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carlos loco
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carlos loco
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Hailing from the cornfields of Noblesville, Indiana this inspiring,charismatic,patiently persistent young talented rapper is set to blow up the current landscap
VISIT CARLOS LOCO @ www.mcdonaldsrap.com Welcome to McDonalds Rap (dot) mobi. McDonalds Rap (dot) mobi is just about ready to launch so stay tuned in to yo boy Carlos Loco for more forewarnings about the world's greatest rapper to beast upon the microphone. Micheal Jackson's record sales from the "THRILLER ALBUM" will collapse under all due pressure from CARLOS LOCO. You'll be glad to share the music of the greatest rapper of our times:CARLOS LOCO. Please enjoy and pass the word on to your friends & family about this great site.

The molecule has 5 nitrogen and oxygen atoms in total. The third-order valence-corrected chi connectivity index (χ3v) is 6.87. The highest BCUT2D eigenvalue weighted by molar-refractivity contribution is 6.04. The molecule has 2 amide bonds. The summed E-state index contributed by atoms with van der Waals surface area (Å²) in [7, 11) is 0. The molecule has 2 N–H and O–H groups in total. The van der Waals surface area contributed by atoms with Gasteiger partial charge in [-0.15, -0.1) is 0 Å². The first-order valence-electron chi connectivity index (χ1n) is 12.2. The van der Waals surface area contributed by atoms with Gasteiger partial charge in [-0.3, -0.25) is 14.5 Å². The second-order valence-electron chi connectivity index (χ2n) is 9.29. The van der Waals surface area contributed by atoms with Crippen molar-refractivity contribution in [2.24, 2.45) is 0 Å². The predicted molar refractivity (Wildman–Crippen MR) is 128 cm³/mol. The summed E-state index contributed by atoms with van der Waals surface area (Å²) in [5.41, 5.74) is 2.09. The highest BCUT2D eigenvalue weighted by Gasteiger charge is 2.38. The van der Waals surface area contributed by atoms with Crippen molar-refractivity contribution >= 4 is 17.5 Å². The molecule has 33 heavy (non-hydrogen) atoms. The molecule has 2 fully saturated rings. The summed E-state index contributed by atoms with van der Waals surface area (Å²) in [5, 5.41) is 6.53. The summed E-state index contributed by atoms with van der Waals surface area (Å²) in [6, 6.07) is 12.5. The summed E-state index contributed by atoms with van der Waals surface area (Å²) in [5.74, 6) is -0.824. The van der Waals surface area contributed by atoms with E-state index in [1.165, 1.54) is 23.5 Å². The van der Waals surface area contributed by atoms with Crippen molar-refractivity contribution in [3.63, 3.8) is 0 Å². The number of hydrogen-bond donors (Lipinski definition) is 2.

Band/artist history